Forever remaining stain on Mourinho’s character is the incident that occurred in the last season’s El Clasico tie in the Super Cup. During the fight that started between Madrid and the Catalans, Jose Mourinho sneaked up to Tito Vilanova and poked a finger in his eye. Vilanova who was an assistant coach under Pep Guardiola at that time reacted by shoving him away. The act was obviously caught on camera but it took Mourinho an entire year to confess and express his regret over the incident.

In an interview for Fox Sports, Mourinho said, “I should not have done what I did, obviously not… the person who messed up there was me.”

The El Clasicos will continue to have its share of in-play fights but there will surely be no more eye poking.

And we all leave in peace

Mourinho’s time at Real Madrid had been surrounded by reports about in-fighting between him and the players. The tension between him, Ramos and Casillas was highlighted earlier this year when the two players were rumoured to have threatened leaving the club if Mourinho wasn’t sacked. These reports were declared false by both players on the club’s official website but the existence of tension between the coach and the players was undeniable.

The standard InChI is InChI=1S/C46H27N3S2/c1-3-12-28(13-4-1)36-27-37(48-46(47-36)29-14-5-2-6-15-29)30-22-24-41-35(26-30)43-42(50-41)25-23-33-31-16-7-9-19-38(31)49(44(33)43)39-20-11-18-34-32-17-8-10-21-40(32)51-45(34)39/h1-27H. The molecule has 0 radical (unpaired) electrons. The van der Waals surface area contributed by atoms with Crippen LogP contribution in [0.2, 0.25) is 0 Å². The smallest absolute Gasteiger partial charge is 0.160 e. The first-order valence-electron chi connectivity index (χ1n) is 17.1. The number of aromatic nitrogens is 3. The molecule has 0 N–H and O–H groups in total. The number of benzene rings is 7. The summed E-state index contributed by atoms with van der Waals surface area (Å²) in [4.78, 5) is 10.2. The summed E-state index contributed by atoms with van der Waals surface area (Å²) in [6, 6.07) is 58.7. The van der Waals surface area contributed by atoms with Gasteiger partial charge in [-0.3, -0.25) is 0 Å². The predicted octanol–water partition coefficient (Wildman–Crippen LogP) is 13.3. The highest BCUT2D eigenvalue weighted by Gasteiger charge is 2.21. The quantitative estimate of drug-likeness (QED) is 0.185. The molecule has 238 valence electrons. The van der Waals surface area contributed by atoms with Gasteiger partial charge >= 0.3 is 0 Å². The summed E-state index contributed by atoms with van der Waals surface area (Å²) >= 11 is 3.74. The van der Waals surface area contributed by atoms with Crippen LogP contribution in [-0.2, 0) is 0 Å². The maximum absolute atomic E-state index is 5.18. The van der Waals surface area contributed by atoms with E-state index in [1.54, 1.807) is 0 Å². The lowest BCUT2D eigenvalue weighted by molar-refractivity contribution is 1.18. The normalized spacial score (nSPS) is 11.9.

The Special One had a difficult time getting along with few of the board members and the players at Santiago Bernabeu. The stress on him had increased as the club struggled to win anything this season. The announcement of Mourinho’s exit from the club doesn’t come as a surprise but offers itself as a mutual peace offering.

Life after Mourinho at Madrid looks to be better than worse for Los Blancos as it’ll be without its occasional disruption to the chain of command, and intensified drama.

The Author

Zefa Haroon

Die hard Arsenal fan. Writer for